A Michigan lawmaker says school districts that have set aside a rainy-day fund should use that money, rather than use more taxpayer funds.
But some school administrators say that would end up costing districts more in the long run.
It’s common practice for Michigan school districts to aim for a 15 percent budget surplus for their rainy-day fund.
But the economy has drained those funds for about 300 districts.
About 200 traditional, non-charter districts do have reserves of 15 percent or more.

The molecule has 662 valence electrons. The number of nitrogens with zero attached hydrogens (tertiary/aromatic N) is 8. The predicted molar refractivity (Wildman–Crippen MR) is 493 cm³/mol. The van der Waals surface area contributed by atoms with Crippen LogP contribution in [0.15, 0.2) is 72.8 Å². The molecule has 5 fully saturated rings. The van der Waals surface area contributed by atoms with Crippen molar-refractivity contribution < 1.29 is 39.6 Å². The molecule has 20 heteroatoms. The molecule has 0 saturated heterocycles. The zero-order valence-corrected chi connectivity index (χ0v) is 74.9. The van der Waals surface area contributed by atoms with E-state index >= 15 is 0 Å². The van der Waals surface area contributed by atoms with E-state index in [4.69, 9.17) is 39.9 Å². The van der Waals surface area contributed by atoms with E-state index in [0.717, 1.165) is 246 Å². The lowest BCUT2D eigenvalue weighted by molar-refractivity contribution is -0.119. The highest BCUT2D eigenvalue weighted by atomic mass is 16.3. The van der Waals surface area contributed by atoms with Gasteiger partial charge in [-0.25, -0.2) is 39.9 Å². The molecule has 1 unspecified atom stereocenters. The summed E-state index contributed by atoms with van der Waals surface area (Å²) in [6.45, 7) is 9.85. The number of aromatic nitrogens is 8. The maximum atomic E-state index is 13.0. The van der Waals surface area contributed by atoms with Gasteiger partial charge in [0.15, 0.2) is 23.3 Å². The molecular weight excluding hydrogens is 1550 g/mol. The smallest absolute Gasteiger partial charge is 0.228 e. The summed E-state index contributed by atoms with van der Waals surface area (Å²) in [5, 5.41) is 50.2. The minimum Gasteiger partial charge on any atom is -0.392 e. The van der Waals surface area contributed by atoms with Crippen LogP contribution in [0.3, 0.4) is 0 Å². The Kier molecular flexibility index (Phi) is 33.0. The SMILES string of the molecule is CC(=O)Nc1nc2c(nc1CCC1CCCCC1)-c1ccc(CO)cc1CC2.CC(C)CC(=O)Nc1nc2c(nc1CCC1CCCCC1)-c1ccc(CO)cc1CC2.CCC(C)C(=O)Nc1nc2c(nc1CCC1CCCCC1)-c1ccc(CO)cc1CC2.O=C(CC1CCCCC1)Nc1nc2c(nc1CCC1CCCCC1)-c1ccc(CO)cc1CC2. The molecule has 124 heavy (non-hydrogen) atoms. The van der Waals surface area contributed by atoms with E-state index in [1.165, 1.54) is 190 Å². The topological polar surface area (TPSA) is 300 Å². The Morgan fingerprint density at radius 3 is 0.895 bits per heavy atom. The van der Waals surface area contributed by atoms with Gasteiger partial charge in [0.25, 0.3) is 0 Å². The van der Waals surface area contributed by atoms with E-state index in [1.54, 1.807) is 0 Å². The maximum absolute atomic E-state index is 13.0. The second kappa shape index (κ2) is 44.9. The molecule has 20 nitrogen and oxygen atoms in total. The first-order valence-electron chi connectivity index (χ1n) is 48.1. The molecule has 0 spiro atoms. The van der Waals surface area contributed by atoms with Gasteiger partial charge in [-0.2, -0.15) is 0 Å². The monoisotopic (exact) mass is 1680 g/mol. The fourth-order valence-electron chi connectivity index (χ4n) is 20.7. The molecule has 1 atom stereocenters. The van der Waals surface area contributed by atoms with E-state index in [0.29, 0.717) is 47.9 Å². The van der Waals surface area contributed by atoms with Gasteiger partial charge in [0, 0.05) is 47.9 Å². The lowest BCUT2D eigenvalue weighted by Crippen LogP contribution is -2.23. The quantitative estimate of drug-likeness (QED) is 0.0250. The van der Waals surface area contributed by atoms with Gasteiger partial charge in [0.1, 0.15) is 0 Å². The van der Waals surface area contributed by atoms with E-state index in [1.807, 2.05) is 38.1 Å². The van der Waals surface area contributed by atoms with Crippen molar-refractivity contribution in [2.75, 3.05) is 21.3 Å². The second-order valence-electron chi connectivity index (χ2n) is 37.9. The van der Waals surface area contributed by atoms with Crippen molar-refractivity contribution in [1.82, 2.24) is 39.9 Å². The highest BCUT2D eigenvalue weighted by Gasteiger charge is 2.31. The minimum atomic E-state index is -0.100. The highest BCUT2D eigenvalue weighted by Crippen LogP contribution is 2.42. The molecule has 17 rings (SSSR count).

State Sen. Jack Brandenburg, R-Harrison Twp., may propose legislation to require districts to use the reserves before they can get additional tax funds.
Brad Billadeau is with the Michigan Association of School Administrators.
He says the rainy-day savings aren’t a luxury.
"Those funds represent things like cash on hand, accounts receivable, inventory and prepaid assets," Billadeau says. "Fund balances are necessary to offset borrowing costs that districts incur when they don't receive state funds in summer months."
Billadeau believes some lawmakers are looking for alternatives in the event a proposed pension tax fails.